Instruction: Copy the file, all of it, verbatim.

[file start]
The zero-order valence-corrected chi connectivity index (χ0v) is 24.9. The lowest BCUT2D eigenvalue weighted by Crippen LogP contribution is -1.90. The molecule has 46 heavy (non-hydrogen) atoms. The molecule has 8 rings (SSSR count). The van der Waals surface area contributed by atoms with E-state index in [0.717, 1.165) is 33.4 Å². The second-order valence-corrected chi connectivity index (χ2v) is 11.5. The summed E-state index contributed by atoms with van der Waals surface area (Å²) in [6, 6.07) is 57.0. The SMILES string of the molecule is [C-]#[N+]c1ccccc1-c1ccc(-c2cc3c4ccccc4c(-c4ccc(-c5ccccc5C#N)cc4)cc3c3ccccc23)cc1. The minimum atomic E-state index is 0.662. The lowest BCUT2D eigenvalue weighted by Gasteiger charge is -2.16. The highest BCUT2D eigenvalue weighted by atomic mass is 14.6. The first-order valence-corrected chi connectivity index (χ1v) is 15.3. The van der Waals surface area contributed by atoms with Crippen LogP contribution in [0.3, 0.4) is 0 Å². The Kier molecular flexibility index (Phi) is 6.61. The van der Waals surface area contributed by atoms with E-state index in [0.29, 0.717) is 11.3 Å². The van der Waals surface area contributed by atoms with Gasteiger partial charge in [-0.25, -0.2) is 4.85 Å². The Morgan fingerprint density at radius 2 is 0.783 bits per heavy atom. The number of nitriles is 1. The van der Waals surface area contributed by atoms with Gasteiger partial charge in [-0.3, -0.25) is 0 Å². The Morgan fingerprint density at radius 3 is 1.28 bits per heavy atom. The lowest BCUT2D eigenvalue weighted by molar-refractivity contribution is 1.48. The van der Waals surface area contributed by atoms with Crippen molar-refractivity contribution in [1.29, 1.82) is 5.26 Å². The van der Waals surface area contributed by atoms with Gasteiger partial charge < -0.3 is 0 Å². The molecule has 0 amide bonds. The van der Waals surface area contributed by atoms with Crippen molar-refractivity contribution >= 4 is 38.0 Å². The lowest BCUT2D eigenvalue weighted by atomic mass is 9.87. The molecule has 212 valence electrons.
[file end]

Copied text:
The zero-order valence-corrected chi connectivity index (χ0v) is 24.9. The lowest BCUT2D eigenvalue weighted by Crippen LogP contribution is -1.90. The molecule has 46 heavy (non-hydrogen) atoms. The molecule has 8 rings (SSSR count). The van der Waals surface area contributed by atoms with E-state index in [0.717, 1.165) is 33.4 Å². The second-order valence-corrected chi connectivity index (χ2v) is 11.5. The summed E-state index contributed by atoms with van der Waals surface area (Å²) in [6, 6.07) is 57.0. The SMILES string of the molecule is [C-]#[N+]c1ccccc1-c1ccc(-c2cc3c4ccccc4c(-c4ccc(-c5ccccc5C#N)cc4)cc3c3ccccc23)cc1. The minimum atomic E-state index is 0.662. The lowest BCUT2D eigenvalue weighted by Gasteiger charge is -2.16. The highest BCUT2D eigenvalue weighted by atomic mass is 14.6. The first-order valence-corrected chi connectivity index (χ1v) is 15.3. The van der Waals surface area contributed by atoms with Crippen LogP contribution in [0.3, 0.4) is 0 Å². The Kier molecular flexibility index (Phi) is 6.61. The van der Waals surface area contributed by atoms with E-state index in [0.29, 0.717) is 11.3 Å². The van der Waals surface area contributed by atoms with Gasteiger partial charge in [-0.25, -0.2) is 4.85 Å². The Morgan fingerprint density at radius 2 is 0.783 bits per heavy atom. The number of nitriles is 1. The van der Waals surface area contributed by atoms with Gasteiger partial charge in [-0.3, -0.25) is 0 Å². The Morgan fingerprint density at radius 3 is 1.28 bits per heavy atom. The lowest BCUT2D eigenvalue weighted by molar-refractivity contribution is 1.48. The van der Waals surface area contributed by atoms with Crippen molar-refractivity contribution in [1.29, 1.82) is 5.26 Å². The van der Waals surface area contributed by atoms with Gasteiger partial charge < -0.3 is 0 Å². The molecule has 0 amide bonds. The van der Waals surface area contributed by atoms with Crippen molar-refractivity contribution >= 4 is 38.0 Å². The lowest BCUT2D eigenvalue weighted by atomic mass is 9.87. The molecule has 212 valence electrons.